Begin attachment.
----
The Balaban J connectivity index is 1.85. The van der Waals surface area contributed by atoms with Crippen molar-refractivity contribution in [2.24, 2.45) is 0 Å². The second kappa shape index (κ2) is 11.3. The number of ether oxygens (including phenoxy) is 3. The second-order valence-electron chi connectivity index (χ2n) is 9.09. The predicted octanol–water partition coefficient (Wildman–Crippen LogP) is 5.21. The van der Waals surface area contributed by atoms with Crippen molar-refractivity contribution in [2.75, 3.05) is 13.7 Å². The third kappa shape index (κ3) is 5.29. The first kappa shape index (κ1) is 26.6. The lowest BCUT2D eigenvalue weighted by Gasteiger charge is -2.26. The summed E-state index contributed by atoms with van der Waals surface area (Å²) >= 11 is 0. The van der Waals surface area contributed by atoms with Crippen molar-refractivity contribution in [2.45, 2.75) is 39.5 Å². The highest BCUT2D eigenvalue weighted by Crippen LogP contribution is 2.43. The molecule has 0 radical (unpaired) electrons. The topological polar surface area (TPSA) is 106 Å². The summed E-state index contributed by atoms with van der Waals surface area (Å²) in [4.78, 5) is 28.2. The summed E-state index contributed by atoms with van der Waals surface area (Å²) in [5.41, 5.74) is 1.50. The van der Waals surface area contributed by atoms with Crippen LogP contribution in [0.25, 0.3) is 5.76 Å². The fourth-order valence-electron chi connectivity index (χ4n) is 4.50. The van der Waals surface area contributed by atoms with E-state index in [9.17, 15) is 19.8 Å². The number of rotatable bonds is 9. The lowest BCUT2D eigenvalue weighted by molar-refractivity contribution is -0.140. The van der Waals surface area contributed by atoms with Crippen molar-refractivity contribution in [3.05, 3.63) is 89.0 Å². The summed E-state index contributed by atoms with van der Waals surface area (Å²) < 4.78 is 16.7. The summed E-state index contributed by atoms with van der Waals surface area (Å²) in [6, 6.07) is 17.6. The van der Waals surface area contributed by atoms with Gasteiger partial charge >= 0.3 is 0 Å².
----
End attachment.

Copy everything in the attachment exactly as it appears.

The Balaban J connectivity index is 1.85. The van der Waals surface area contributed by atoms with Crippen molar-refractivity contribution in [2.24, 2.45) is 0 Å². The second kappa shape index (κ2) is 11.3. The number of ether oxygens (including phenoxy) is 3. The second-order valence-electron chi connectivity index (χ2n) is 9.09. The predicted octanol–water partition coefficient (Wildman–Crippen LogP) is 5.21. The van der Waals surface area contributed by atoms with Crippen molar-refractivity contribution in [2.75, 3.05) is 13.7 Å². The third kappa shape index (κ3) is 5.29. The first kappa shape index (κ1) is 26.6. The lowest BCUT2D eigenvalue weighted by Gasteiger charge is -2.26. The summed E-state index contributed by atoms with van der Waals surface area (Å²) >= 11 is 0. The van der Waals surface area contributed by atoms with Crippen molar-refractivity contribution in [2.45, 2.75) is 39.5 Å². The highest BCUT2D eigenvalue weighted by Crippen LogP contribution is 2.43. The molecule has 0 radical (unpaired) electrons. The topological polar surface area (TPSA) is 106 Å². The summed E-state index contributed by atoms with van der Waals surface area (Å²) in [4.78, 5) is 28.2. The summed E-state index contributed by atoms with van der Waals surface area (Å²) in [5.41, 5.74) is 1.50. The van der Waals surface area contributed by atoms with Crippen LogP contribution in [0.25, 0.3) is 5.76 Å². The fourth-order valence-electron chi connectivity index (χ4n) is 4.50. The van der Waals surface area contributed by atoms with E-state index in [9.17, 15) is 19.8 Å². The number of rotatable bonds is 9. The lowest BCUT2D eigenvalue weighted by molar-refractivity contribution is -0.140. The van der Waals surface area contributed by atoms with Crippen molar-refractivity contribution in [3.05, 3.63) is 89.0 Å². The summed E-state index contributed by atoms with van der Waals surface area (Å²) < 4.78 is 16.7. The summed E-state index contributed by atoms with van der Waals surface area (Å²) in [6, 6.07) is 17.6. The van der Waals surface area contributed by atoms with Gasteiger partial charge >= 0.3 is 0 Å².